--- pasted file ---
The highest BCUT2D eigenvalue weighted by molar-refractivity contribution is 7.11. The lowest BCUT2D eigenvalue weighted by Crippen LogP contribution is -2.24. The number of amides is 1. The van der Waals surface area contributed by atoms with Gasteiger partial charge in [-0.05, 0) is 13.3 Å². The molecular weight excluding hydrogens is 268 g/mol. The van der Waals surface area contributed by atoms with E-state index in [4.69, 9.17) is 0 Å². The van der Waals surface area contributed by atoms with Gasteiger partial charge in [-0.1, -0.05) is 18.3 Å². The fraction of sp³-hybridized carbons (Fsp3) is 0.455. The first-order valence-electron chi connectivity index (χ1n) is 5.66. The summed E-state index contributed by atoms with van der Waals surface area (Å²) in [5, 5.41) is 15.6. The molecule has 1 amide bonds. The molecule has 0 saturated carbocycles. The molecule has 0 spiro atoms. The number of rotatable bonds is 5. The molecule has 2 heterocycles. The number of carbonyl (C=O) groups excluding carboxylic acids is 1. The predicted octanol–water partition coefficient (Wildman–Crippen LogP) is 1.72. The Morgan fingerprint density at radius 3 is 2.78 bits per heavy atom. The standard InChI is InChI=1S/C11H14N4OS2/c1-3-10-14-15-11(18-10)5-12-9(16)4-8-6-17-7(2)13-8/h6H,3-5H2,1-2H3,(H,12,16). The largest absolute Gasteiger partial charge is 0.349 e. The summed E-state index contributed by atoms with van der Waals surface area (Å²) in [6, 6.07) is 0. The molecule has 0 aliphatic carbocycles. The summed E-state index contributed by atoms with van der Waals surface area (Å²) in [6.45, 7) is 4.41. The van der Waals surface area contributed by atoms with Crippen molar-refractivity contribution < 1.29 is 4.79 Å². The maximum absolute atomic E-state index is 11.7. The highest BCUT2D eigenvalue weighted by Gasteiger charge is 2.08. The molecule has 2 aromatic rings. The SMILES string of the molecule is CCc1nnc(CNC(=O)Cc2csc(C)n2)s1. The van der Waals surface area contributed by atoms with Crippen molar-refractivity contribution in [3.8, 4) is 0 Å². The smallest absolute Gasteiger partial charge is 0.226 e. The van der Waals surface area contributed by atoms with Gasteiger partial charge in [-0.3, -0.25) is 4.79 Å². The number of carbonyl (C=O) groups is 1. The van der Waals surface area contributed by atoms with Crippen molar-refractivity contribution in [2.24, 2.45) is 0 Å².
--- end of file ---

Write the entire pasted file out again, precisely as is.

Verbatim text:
The highest BCUT2D eigenvalue weighted by molar-refractivity contribution is 7.11. The lowest BCUT2D eigenvalue weighted by Crippen LogP contribution is -2.24. The number of amides is 1. The van der Waals surface area contributed by atoms with Gasteiger partial charge in [-0.05, 0) is 13.3 Å². The molecular weight excluding hydrogens is 268 g/mol. The van der Waals surface area contributed by atoms with E-state index in [4.69, 9.17) is 0 Å². The van der Waals surface area contributed by atoms with Gasteiger partial charge in [-0.1, -0.05) is 18.3 Å². The fraction of sp³-hybridized carbons (Fsp3) is 0.455. The first-order valence-electron chi connectivity index (χ1n) is 5.66. The summed E-state index contributed by atoms with van der Waals surface area (Å²) in [5, 5.41) is 15.6. The molecule has 1 amide bonds. The molecule has 0 saturated carbocycles. The molecule has 0 spiro atoms. The number of rotatable bonds is 5. The molecule has 2 heterocycles. The number of carbonyl (C=O) groups excluding carboxylic acids is 1. The predicted octanol–water partition coefficient (Wildman–Crippen LogP) is 1.72. The Morgan fingerprint density at radius 3 is 2.78 bits per heavy atom. The standard InChI is InChI=1S/C11H14N4OS2/c1-3-10-14-15-11(18-10)5-12-9(16)4-8-6-17-7(2)13-8/h6H,3-5H2,1-2H3,(H,12,16). The largest absolute Gasteiger partial charge is 0.349 e. The summed E-state index contributed by atoms with van der Waals surface area (Å²) in [6, 6.07) is 0. The molecule has 0 aliphatic carbocycles. The summed E-state index contributed by atoms with van der Waals surface area (Å²) in [6.45, 7) is 4.41. The van der Waals surface area contributed by atoms with Crippen molar-refractivity contribution < 1.29 is 4.79 Å². The maximum absolute atomic E-state index is 11.7. The highest BCUT2D eigenvalue weighted by Gasteiger charge is 2.08. The molecule has 2 aromatic rings. The SMILES string of the molecule is CCc1nnc(CNC(=O)Cc2csc(C)n2)s1. The van der Waals surface area contributed by atoms with Crippen molar-refractivity contribution in [3.8, 4) is 0 Å². The smallest absolute Gasteiger partial charge is 0.226 e. The van der Waals surface area contributed by atoms with Gasteiger partial charge in [-0.3, -0.25) is 4.79 Å². The number of carbonyl (C=O) groups is 1. The van der Waals surface area contributed by atoms with Crippen molar-refractivity contribution in [2.24, 2.45) is 0 Å².